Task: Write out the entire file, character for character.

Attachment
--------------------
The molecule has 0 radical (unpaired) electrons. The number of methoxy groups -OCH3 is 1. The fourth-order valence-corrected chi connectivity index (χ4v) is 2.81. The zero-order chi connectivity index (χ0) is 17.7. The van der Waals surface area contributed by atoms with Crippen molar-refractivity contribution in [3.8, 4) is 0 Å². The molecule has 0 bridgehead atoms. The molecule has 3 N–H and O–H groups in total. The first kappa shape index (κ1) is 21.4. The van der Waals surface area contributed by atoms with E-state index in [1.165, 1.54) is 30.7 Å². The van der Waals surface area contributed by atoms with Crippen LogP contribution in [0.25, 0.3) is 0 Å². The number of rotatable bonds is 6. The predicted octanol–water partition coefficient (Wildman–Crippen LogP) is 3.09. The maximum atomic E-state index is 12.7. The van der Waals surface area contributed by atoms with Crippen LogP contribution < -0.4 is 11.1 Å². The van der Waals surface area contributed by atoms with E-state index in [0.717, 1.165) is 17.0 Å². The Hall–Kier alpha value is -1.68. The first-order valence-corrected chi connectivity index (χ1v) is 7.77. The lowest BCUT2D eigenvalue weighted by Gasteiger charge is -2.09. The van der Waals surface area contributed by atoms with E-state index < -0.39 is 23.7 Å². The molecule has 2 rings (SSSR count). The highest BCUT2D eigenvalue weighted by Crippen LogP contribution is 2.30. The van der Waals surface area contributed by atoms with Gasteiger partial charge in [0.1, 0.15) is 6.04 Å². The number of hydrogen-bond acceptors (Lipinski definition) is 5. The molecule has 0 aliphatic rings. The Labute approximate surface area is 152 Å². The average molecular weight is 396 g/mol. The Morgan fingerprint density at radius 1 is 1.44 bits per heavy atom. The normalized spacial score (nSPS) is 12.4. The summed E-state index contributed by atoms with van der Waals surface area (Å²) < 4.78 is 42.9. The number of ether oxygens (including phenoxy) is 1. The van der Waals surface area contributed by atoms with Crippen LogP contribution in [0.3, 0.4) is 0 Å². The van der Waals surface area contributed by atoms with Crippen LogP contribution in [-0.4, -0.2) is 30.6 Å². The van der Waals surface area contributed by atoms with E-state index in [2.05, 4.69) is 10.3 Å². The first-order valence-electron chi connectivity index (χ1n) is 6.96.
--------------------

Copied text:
The molecule has 0 radical (unpaired) electrons. The number of methoxy groups -OCH3 is 1. The fourth-order valence-corrected chi connectivity index (χ4v) is 2.81. The zero-order chi connectivity index (χ0) is 17.7. The van der Waals surface area contributed by atoms with Crippen molar-refractivity contribution in [3.8, 4) is 0 Å². The molecule has 0 bridgehead atoms. The molecule has 3 N–H and O–H groups in total. The first kappa shape index (κ1) is 21.4. The van der Waals surface area contributed by atoms with E-state index in [1.165, 1.54) is 30.7 Å². The van der Waals surface area contributed by atoms with Crippen LogP contribution in [0.25, 0.3) is 0 Å². The number of rotatable bonds is 6. The predicted octanol–water partition coefficient (Wildman–Crippen LogP) is 3.09. The maximum atomic E-state index is 12.7. The van der Waals surface area contributed by atoms with Crippen LogP contribution < -0.4 is 11.1 Å². The van der Waals surface area contributed by atoms with E-state index in [0.717, 1.165) is 17.0 Å². The Hall–Kier alpha value is -1.68. The first-order valence-corrected chi connectivity index (χ1v) is 7.77. The lowest BCUT2D eigenvalue weighted by Gasteiger charge is -2.09. The van der Waals surface area contributed by atoms with E-state index < -0.39 is 23.7 Å². The molecule has 2 rings (SSSR count). The highest BCUT2D eigenvalue weighted by Crippen LogP contribution is 2.30. The van der Waals surface area contributed by atoms with Gasteiger partial charge in [0.1, 0.15) is 6.04 Å². The number of hydrogen-bond acceptors (Lipinski definition) is 5. The molecule has 0 aliphatic rings. The Labute approximate surface area is 152 Å². The average molecular weight is 396 g/mol. The Morgan fingerprint density at radius 1 is 1.44 bits per heavy atom. The normalized spacial score (nSPS) is 12.4. The summed E-state index contributed by atoms with van der Waals surface area (Å²) < 4.78 is 42.9. The number of ether oxygens (including phenoxy) is 1. The van der Waals surface area contributed by atoms with Crippen LogP contribution in [0.3, 0.4) is 0 Å². The van der Waals surface area contributed by atoms with Crippen LogP contribution in [-0.4, -0.2) is 30.6 Å². The van der Waals surface area contributed by atoms with E-state index in [2.05, 4.69) is 10.3 Å². The first-order valence-electron chi connectivity index (χ1n) is 6.96.